The woman dragged her daughter into the home, the basket of toys in her other hand. She gently placed the basket in Ciel’s room before meeting the eyes of her daughter. She had learned more about her daughter in the last year than the entire time she had raised her.
“I’ve never felt more disappointed then every time you open your mouth. Here Marie stands before us and you are going to lie to her face?”
“She doesn’t deserve him.”
The woman slapped her daughter. “And what makes you think you’re worthy?” She took a step towards the door. “I don’t want to see your face until Marie has returned home and I pray she takes Ciel with her.”
“Mother I’m sorry-” The woman said holding her cheek.
“It’s not me you should be apologizing to.” She said holding the door open. “That woman has literally died and come back to us. She is an angel sent to us from Heaven. She is watching over our home and her son. You need to show her some gratitude.”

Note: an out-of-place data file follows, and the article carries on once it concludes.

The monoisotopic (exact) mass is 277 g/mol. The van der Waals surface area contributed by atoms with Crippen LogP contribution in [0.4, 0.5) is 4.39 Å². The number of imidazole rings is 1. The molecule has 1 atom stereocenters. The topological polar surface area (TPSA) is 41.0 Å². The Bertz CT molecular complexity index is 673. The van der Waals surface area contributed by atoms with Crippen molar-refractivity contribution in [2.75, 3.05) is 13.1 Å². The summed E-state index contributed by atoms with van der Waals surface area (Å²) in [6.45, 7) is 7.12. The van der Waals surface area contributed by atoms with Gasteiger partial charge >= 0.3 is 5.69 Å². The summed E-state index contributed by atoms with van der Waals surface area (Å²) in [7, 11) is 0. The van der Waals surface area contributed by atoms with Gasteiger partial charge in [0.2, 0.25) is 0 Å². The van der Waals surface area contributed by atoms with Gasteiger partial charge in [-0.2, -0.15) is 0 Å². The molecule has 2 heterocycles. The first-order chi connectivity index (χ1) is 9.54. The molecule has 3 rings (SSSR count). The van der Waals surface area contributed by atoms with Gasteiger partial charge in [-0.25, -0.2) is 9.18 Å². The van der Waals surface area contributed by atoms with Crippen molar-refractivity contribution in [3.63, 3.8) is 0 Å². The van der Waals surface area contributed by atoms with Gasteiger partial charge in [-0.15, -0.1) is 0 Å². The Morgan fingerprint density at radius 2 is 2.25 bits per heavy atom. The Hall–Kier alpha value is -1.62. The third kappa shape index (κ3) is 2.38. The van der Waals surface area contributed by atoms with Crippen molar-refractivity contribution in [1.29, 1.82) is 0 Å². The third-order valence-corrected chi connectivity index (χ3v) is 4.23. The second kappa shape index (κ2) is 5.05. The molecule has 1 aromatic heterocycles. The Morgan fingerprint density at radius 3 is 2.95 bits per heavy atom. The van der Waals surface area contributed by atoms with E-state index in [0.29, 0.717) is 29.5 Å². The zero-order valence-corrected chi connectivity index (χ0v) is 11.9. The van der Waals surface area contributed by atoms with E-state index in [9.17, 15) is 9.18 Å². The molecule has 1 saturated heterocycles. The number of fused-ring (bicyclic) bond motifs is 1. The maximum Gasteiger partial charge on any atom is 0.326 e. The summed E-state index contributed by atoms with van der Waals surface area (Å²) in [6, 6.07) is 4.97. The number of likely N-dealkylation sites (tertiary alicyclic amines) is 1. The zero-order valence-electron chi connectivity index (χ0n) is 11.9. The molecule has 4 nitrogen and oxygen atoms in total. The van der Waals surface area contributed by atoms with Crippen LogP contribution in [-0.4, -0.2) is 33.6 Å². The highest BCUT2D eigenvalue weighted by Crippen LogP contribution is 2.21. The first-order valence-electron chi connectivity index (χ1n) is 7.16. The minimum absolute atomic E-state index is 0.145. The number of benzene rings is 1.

The woman nodded, returning to the entrance. “I must go into town for some time but it was nice to see you, Marie.” She said before leaving.
Marie watched the woman leave in confusion before turning to her mother. “If it’s too much trouble I can go.”
“Don’t be ridiculous.” The woman said pushing her inside. “We have much to discuss.”
Marie smiled at the woman, taking a seat on their sofa. “I only saw him what feels like yesterday and he’s already so much bigger!”
The woman prepared tea, bringing two cups with her when she joined Marie on the sofa. “That’s because it’s been a little over a year since you died.”
Marie looked at the woman as Ciel smiled, reaching for her face. “It’s been that long?”
“Time must seem nonexistent when you’re dead.” The woman laughed.
Marie recalled the first time she had gone to limbo, how time felt as if it had disappeared altogether. She looked into her son’s eyes, watching as he smiled at her. She began to bounce him on her lap, listening to him as he laughed.
“He can talk now.”
Marie looked at Ciel. “You can talk? Say something to me, Ciel.”
“Angel.” Ciel mumbled.
The woman laughed. “Yes, Ciel, mommy is an angel.”
Marie laughed, gently hugging her son. “But mommy is here now.”